Despite objections the university will go through with the rollout of Microsoft365 cloud service

08 Jan 2021

Despite legal and other objections, Radboud University is continuing to roll out Microsoft365. It is, however, awaiting the advice of a VSNU committee and is closely following developments in the field of privacy rules.

Radboud University is continuing with preparations for the introduction of the Microsoft365 cloud service. Digital Security Professor Bart Jacobs recently explained that a solution for the legal objections in the field of privacy is currently being sought in the SURF context, the ICT collaboration between universities and other knowledge institutions. If that fails, ‘we will consider this within a SURF context.’ The university stated this in a written response to questions from Vox.

Since the beginning of 2019, the university has been working towards working ‘in the cloud’ via Microsoft software. According to a plan from February, the idea is that after implementation, students and employees can more easily access their files everywhere via Microsoft365 (formerly Office365), regardless of whether they work at home or on campus, from a PC or a tablet. Working together simultaneously on the same document should also be easier. Students, employees and external parties will receive the same type of ‘digital identity’: an account, which is shared with Microsoft.


That sounds efficient, but there are quite a few objections to the transition to Microsoft systems, Digital Security Professor Bart Jacobs recently told Vox. His main concern is that the collaboration with Microsoft is in violation of European privacy legislation, following a ruling by the European Court of Justice last June. A treaty between the EU and the US, which should protect the personal data of European citizens in the US, declared the Court ruling invalid. The privacy rules in the US are less strict than, for example, the GDPR legislation in the Netherlands.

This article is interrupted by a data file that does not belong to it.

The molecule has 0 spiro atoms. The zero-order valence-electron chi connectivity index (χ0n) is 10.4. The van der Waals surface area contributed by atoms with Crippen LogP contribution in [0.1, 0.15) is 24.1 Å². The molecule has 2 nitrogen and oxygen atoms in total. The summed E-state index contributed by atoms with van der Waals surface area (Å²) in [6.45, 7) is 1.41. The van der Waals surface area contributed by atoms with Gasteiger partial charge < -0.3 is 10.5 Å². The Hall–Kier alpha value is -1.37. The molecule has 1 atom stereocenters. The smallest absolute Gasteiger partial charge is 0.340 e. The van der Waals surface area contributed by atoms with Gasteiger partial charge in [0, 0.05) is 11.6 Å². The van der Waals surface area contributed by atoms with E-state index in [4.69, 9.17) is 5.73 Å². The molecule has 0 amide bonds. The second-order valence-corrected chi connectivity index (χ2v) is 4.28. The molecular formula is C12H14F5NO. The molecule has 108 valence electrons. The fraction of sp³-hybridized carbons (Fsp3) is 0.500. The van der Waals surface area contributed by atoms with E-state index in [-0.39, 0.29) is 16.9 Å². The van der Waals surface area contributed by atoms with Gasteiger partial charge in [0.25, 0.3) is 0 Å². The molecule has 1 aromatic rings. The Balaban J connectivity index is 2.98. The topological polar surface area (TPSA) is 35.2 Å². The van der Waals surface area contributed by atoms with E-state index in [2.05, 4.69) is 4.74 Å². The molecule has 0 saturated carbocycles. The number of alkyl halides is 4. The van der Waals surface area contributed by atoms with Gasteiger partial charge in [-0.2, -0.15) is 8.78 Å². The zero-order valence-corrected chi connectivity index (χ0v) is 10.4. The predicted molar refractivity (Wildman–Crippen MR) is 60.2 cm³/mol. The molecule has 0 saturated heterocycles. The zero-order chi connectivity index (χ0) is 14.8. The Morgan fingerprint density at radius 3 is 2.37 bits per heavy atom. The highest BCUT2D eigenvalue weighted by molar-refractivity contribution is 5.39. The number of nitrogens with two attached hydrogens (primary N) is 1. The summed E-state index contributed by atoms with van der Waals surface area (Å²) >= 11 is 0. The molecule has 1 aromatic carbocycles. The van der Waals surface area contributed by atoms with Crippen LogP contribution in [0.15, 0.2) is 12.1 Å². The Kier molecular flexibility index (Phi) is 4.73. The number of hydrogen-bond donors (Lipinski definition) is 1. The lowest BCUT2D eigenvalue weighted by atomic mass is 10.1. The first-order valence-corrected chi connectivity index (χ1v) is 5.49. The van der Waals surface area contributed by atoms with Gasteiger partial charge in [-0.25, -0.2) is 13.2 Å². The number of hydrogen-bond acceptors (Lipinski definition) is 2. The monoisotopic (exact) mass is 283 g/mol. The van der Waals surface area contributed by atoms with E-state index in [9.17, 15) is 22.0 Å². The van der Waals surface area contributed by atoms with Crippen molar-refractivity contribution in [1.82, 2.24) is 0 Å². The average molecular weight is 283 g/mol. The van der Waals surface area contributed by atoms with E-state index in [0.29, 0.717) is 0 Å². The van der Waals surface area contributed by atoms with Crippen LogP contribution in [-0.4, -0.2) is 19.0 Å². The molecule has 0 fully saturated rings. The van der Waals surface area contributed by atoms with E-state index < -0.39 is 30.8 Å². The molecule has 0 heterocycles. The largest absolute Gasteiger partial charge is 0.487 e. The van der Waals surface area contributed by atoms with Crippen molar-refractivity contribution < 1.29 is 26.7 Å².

Deciding not to go with Microsoft365 would also partially address another objection, Jacobs said, namely that universities are becoming increasingly dependent on tech giants like Microsoft and Google. That is not only a concern of Jacobs, but also of the universities themselves. The Dutch rectores magnifici published a joint open letter about it a year ago in the Volkskrant.

Collaboration not ended

Should the university still continue with Microsoft365? ‘The concerns that have been voiced still apply to the academic field,’ the university stated in a written response, because it is ‘a rather complex issue.’ ‘However, that does not mean that cooperation with organisations such as Microsoft should be terminated immediately or that ongoing projects should be stopped.’

According to the university, there is a great need for ways to collaborate better and more easily at a distance. In a so-called user needs survey, ‘many employees and researchers indicate that they would rather have access to Microsoft365 today than tomorrow.’

‘Depending on the advice of the VSNU committee, we will take further action’